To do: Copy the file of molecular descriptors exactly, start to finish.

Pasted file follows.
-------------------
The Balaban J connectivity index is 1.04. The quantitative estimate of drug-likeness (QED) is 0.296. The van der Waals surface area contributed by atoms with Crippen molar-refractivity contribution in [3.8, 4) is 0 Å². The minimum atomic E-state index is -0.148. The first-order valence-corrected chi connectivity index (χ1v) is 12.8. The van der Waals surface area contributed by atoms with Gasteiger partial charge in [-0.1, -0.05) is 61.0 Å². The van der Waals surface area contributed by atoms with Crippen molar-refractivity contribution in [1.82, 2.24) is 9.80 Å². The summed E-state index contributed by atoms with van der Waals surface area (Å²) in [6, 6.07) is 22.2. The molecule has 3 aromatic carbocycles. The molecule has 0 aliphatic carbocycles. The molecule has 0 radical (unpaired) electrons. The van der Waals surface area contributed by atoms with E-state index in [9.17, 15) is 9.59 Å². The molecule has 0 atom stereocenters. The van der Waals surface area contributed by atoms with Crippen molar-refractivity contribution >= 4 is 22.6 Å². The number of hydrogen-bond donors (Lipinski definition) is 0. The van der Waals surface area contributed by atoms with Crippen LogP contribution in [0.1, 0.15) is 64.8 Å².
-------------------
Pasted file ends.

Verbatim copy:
The Balaban J connectivity index is 1.04. The quantitative estimate of drug-likeness (QED) is 0.296. The van der Waals surface area contributed by atoms with Crippen molar-refractivity contribution in [3.8, 4) is 0 Å². The minimum atomic E-state index is -0.148. The first-order valence-corrected chi connectivity index (χ1v) is 12.8. The van der Waals surface area contributed by atoms with Gasteiger partial charge in [-0.1, -0.05) is 61.0 Å². The van der Waals surface area contributed by atoms with Crippen molar-refractivity contribution in [1.82, 2.24) is 9.80 Å². The summed E-state index contributed by atoms with van der Waals surface area (Å²) in [6, 6.07) is 22.2. The molecule has 3 aromatic carbocycles. The molecule has 0 aliphatic carbocycles. The molecule has 0 radical (unpaired) electrons. The van der Waals surface area contributed by atoms with E-state index in [9.17, 15) is 9.59 Å². The molecule has 0 atom stereocenters. The van der Waals surface area contributed by atoms with Crippen molar-refractivity contribution >= 4 is 22.6 Å². The number of hydrogen-bond donors (Lipinski definition) is 0. The van der Waals surface area contributed by atoms with Crippen LogP contribution in [0.1, 0.15) is 64.8 Å².